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Tropical Storm Sally forms in the Gulf of Mexico



Flood clocks are in effect through Sunday in areas on the west coast of Florida, including Tampa, Bradenton, Port Charlotte and Fort Myers. 2 to 4 inches of rain is expected in these areas throughout the weekend.

For most forecasting models, Sally is moving toward the northern Gulf Coast and will likely land somewhere between New Orleans and Panama City late Monday or Tuesday. However, if the route continues to shift west or slow down, the landing may continue until Wednesday.

“The cyclone is likely to turn into a hurricane in 2 to 3 days, although an increase in vertical shear could slow the rate of intensification over the northern Gulf of Mexico,” according to the National Hurricane Center.

Once it reaches this area of ​​the Gulf Coast, the steering patterns collapse and the system meanders near the coast.

Whether the meanders meander before landing off the coast or on land will not make much difference in terms of precipitation. In either case, there is the potential for significant flooding due to the slow forward movement along the Gulf Coast.

As of now, widespread accumulations of 4 to 6 inches are likely. However, there will be remote areas along the coast that can take in more than a meter of rain.

Already an active season

So far this season we’ve seen 18 named storms. The average for a whole season is 12. At the beginning of the season, the forecasters called for a very active season.

Many storms broke records because they were the earliest names, including Cristobal was the earliest “C” letter tower in recorded history and Hanna was the earliest “H” letter tower. All but three named storms (Arthur, Bertha, and Dolly) set records to be the earliest named storm for their respective letter.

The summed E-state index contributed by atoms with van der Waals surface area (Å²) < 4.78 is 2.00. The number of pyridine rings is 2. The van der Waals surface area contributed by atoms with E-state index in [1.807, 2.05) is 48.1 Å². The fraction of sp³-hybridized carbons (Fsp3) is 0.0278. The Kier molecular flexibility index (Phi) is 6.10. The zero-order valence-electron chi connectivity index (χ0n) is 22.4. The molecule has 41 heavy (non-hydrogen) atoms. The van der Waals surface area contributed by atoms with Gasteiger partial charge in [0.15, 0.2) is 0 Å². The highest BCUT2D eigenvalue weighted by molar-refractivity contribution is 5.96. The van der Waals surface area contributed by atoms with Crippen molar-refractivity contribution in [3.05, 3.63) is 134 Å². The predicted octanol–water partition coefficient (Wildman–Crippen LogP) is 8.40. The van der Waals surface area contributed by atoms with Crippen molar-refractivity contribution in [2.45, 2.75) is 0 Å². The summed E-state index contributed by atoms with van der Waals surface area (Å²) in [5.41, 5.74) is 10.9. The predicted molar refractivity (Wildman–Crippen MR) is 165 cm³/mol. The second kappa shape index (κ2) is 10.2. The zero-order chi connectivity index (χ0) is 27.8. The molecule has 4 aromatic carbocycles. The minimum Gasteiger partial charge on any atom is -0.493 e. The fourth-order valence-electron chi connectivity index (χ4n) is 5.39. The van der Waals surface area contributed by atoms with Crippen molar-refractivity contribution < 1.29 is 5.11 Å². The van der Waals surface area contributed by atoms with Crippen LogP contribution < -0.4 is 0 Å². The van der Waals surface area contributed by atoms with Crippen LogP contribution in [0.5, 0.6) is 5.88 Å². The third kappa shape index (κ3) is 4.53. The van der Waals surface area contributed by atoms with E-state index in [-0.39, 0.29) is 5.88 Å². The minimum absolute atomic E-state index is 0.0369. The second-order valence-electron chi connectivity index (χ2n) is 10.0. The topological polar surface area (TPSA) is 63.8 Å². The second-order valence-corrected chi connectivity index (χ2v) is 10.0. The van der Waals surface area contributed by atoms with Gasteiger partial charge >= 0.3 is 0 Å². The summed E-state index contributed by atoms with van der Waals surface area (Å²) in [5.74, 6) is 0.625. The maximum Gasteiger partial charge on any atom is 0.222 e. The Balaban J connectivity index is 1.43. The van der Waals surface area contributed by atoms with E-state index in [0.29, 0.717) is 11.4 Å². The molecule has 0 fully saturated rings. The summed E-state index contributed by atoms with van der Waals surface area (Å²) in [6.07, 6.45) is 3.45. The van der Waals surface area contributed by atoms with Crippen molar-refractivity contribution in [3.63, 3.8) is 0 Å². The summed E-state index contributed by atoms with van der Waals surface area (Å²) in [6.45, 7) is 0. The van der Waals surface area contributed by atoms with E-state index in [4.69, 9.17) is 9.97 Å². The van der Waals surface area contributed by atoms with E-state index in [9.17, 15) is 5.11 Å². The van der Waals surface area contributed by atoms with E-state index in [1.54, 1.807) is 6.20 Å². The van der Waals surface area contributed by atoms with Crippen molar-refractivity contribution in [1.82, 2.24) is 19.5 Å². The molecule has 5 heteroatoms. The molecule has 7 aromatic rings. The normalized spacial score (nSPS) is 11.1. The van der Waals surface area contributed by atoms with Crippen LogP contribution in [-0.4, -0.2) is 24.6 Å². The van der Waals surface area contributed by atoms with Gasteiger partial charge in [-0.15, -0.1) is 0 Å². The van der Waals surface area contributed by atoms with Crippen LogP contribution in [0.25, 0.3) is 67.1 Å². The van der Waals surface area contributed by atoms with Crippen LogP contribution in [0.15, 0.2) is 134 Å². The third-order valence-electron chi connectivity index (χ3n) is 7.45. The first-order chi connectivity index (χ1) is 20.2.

Sally is just one of several systems in the Atlantic. The NHC is currently monitoring six areas: three tropical storms and three tropical faults. Thursday was the climax of the hurricane season in the Atlantic.

“Tropical Storm Paulette is expected to intensify into a hurricane today,” said Haley Brink, CNN meteorologist. “Paulette is expected to head for Bermuda and potentially land as a Category 2 storm early Monday morning. Bermuda has a hurricane watch whose hurricane conditions are within 48 hours. Tropical storm conditions will affect Bermuda from Sunday afternoon and hurricane conditions start on Sunday evening. “

Another system to be observed is a wide area of ​​low pressure southwest of the Cape Verde Islands. This system has a 90% chance of development in the next five days. The National Hurricane Center expects a tropical depression to form in the next few days. After Sally, there are only three names left on this year’s official list: Teddy, Vicky and Wilfred. After that, the NHC will use the Greek alphabet.

La Niña is officially here

On Thursday, the National Oceanic and Atmospheric Administration announced that they were issuing a La Niña Advisory, which means that La Niña conditions are present in the central and eastern Pacific.
In a typical El Niño period, much of the Pacific Ocean is characterized by warmer waters, while La Niña cools the same Pacific waters. During hurricanes, La Niña weakens strong atmospheric winds, which allows warm air pockets to grow vertically and develop into hurricanes.

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